Here I am, back on my soap box again…
This article popped up on Facebook today – Australian school curriculum to force acceptance of multiculturalism. And it got me mad, for much the same reasons that the anti-plain packaging campaign made me mad; it’s yet another example of the media trying to manipulate people’s attitudes by playing fast and loose with the truth. And boy oh boy, are they good at it, judging by the reactions of average Australian citizens on Facebook and in the comments section of the article.
Seeing as this is a post on bias and manipulation, I’ll be upfront with my biases. I’m not Australian born. I come from one of those cultures that, according to this article, the evil Australian government is trying to force people to tolerate. I work in an Australian primary school and I have three children being educated by the Victorian state school system, where in many classrooms, the third generation Australian born student is in a minority. This was certainly the case in my son’s class last year, when a show of hands on a visit to the Immigration Museum showed that roughly three quarters of the class were either born outside Australia or had parents who were born outside Australia.
You can probably guess what my opinion is of the Australian Government’s initiative to promote multiculturalism. But I’m not going to try to convince you that it’s a good idea. My aim is to point out why you shouldn’t accept in knee-jerk fashion one Aussie journalist’s sneaky attempts to convince you that it’s a bad one.
So let’s take a look at this article. The manipulation starts at the headline. The writer, Bruce McDougall, asserts that students are being forced to accept multiculturalism. Facebook commentators seized on this one word as if it were the gospel truth. “Forced acceptance is no acceptance at all,” they cry. Well, last I looked, they don’t force anything at school. Teach, yes. Force, no. Imagine if he had written this – “Australian school curriculum to force students to learn English.” How many readers would automatically assume that learning English is a bad idea, just because of that one word? Yet they’re willing to believe that Australian youth are going to be held at gunpoint in classrooms across the country, just because Mr McDougall says so.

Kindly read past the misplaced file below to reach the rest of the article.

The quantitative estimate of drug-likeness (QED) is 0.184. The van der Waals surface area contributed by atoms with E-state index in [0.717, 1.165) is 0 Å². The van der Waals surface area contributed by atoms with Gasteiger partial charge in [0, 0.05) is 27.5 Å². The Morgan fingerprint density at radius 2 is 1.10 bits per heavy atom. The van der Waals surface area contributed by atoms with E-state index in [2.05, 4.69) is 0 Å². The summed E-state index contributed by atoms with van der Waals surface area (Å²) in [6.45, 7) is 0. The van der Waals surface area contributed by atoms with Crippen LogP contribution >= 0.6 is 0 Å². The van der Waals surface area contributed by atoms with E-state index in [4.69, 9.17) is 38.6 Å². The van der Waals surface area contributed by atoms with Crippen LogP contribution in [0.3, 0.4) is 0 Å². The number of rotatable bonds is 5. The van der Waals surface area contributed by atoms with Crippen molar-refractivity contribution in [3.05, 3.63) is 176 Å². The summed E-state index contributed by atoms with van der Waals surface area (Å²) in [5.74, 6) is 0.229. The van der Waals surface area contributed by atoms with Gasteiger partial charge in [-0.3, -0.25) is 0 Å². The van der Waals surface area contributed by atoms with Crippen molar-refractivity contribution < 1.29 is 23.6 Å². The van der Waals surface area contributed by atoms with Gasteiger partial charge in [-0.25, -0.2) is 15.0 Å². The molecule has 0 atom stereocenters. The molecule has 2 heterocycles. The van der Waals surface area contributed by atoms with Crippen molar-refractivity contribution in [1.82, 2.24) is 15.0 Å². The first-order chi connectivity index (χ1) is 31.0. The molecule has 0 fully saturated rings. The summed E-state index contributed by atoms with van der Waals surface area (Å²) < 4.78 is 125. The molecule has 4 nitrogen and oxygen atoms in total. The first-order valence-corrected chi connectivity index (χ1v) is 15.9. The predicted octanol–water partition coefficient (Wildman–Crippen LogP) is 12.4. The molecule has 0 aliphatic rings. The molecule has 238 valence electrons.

The second sentence in the article says –
Young Australians will be trained in “cultural competency” during classes as part of the Gillard Government’s plan to boost support for multiculturalism and outlaw negative attitudes.
Note the placing of the term ‘cultural competency’ in quotation marks to imply that the concept is somehow suspect. Nice work, Bruce. My favourite part of this sentence (and by ‘favourite’, I mean, ‘makes me want to beat my head against the wall in despair’) is the final three words. Outlaw negative attitudes? That, my friend, is an out and out lie. For a start, even if the Gillard Government wanted to make bad thoughts illegal, it is impossible to do so. We simply do not have the technology to accurately read people’s minds. I can’t believe I’m about to say this, but I think Mr McDougall has been watching too many science fiction movies. Outlaw negative actions, however… we can, do, and I contend, should already do that. It’s legal to hate your neighbour; it’s not legal to bludgeon him to death and bury his remains in a shallow grave.
Having already planted the seeds of mistrust and dissent, Mr McDougall gets a little subtler in his manipulations. He uses the word ‘spruik’, with its negative connotations of hard selling and manipulation (ironic, isn’t it?). ‘Offensive’ also comes with negative connotations of aggression and force. ‘The Government has decided’ is always good for a giggle in a news article, because it seems to trigger an almost allergic reaction in reactionaries who automatically take the opposite position without even thinking.
In the second half of the article we see some semblance of unbiased reporting, but by then the damage has been done. The reader has already been primed to view the rest of the article unfavourably.
Come on, Australia. Please prove to me that you’re smarter than that.